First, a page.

Happy New Year! New year, new post. I hope and mean to post more often than I have been, but holidays are busy, etc. etc. Anyway, something I've been meaning to share with you all is how the electricity at the cabin works:
We start with a gas powered generator:
We keep the generator and all the rest of this setup inside this shed, which doubles as pump house for the well and triples as tool shed. Actually I should post another photo in a day or two though, because Mike just built a little simple covered extension on the right side of the shed, so that we don't have to move the generator in and out of the shed every time we run it. We do this because it produces a lot of heat/exhaust, and we don't that to stay contained in the shed, but we don't want the generator to get rained on, and before now we haven't had another covered area.
Anyway, all that said, we run the generator (which also powers our well pump and washing machine) every 2 or 3 days for 3 hours in order to power this battery pack:
Four golf cart batteries tethered together. This is so that we can use electricity in the cabin without having to run the (quite noisy) generator every time we want to turn on a light or plug in a computer. The batteries are charged through this inverter:
and the inverter also converts the DC power running from the generator into AC power, which is what regular house power sockets and most normal appliances use. We try to only turn on the inverter when we're actually using power in the house - the inverter itself drains a small amount of charge from the batteries. But we manage to be pretty good about how much we use. In early December, I filled our 2 5-gallon jugs and 1 1-gallon gas jugs, and we have used around half of it by now. That's only about $25 in electricity for a month!
Of course, our stove and fridge run off of propane, which we've been moving through more quickly, especially with two fridges running to hold the influx of fresh meat we've been getting, and extra stove use for canning.
The point, though, is that we tend to be much more aware of how much power we're using, since we have to be this much more involved in the maintenance of it.
In case you were wondering what fresh meat I was talking about, we've recently came into a large amount of fresh venison. We made jerky out of most of the first deer, and sausage (venison meat mixed with beef fat) out of the second one. Here's the meat grinder we used: (I'd show the sausage, but it's all frozen in ziplocs and doesn't look like much...)
We've also been canning a lot. I finally canned tomatoes for the first time, and I learned from this go round that I could have packed the jars a lot tighter, due to the loss of liquid and volume due to processing in a pressure canner:
For Solstice presents for family, we canned hot pepper jelly and sunflower seed butter, and also gave some of our pickled okra we'd made over the months prior (I have about 35 jars of okra in the closet-under-the-stairs!).
I don't know if I've said this yet on the blog, but my (perhaps lofty) goal is to can enough fresh veggies to be able to have enough to not have to buy any from Whole Foods over the summer, while the farms aren't producing down here. That means we've got a lot of work cut out for us this spring, but I think it's doable!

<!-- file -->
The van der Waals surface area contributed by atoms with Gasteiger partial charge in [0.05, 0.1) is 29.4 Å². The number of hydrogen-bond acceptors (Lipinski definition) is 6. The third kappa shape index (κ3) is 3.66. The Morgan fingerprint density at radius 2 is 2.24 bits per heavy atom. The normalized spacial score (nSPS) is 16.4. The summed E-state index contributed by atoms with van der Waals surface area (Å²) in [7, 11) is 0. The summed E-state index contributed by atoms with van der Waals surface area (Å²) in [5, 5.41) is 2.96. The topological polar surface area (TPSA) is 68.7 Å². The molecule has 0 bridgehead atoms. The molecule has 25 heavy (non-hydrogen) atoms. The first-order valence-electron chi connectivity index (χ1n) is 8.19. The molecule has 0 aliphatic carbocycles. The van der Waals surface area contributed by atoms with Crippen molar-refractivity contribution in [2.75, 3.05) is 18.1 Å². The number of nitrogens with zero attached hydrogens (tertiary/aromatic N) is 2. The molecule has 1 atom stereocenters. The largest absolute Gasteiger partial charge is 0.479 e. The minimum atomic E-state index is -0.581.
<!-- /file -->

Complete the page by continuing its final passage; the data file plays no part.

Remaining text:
We also made beeswax candles from wax bought from a woman who lives a few miles away from us who keeps bees (http://4beesherbfarm.com/). It was (as is all of the rest of the activities and adventures herein described) an experiment, but turned out pretty well. We didn't think about wicks early enough to order or find somewhere to buy pre-woven wicks, so we bought twine from a hardware store and square-braided them. A little thick for the size of some of our candles, perhaps, but a learning experience, and they work just fine! The candles we gave away we made in 4 oz. mason jars, but we made some for ourselves out of milk jugs, votives, this little porcelain dish, and beer cans! Beer cans were the actually the best molds. They made the candle in the back left corner of the photo below (made from the melted down ends and drippings of old candles, not from the fresh beeswax), which is a very nice size and shape, and even tapers at the bottom toward the ring at the bottom of the can, and after it was cold and hardened, we could just peel the can away in strips! Easy and satisfying! I'd recommend beer can candle molds to anyone. (Or soda, or whatever you drink in cans, although I'd recommend anything from Oscar Blues brewery!)
The nice thing about making this kind of thing (preserves, candles) for gifts, is that you can make large amounts (most of these things aren't really worth the time if you don't make a whole lot..), and have plenty left over for yourself while also being able to give away several of each thing. Mike and I have been particularly enjoying the hot pepper jelly!
And last for today, Mike working on his bow. He's been working on this bow for a couple months now, and it's nearing the final stages. He set up this work stand out by the river to have a nice outdoor space to work and be able to clamp the bow to - here he is contemplating his next move: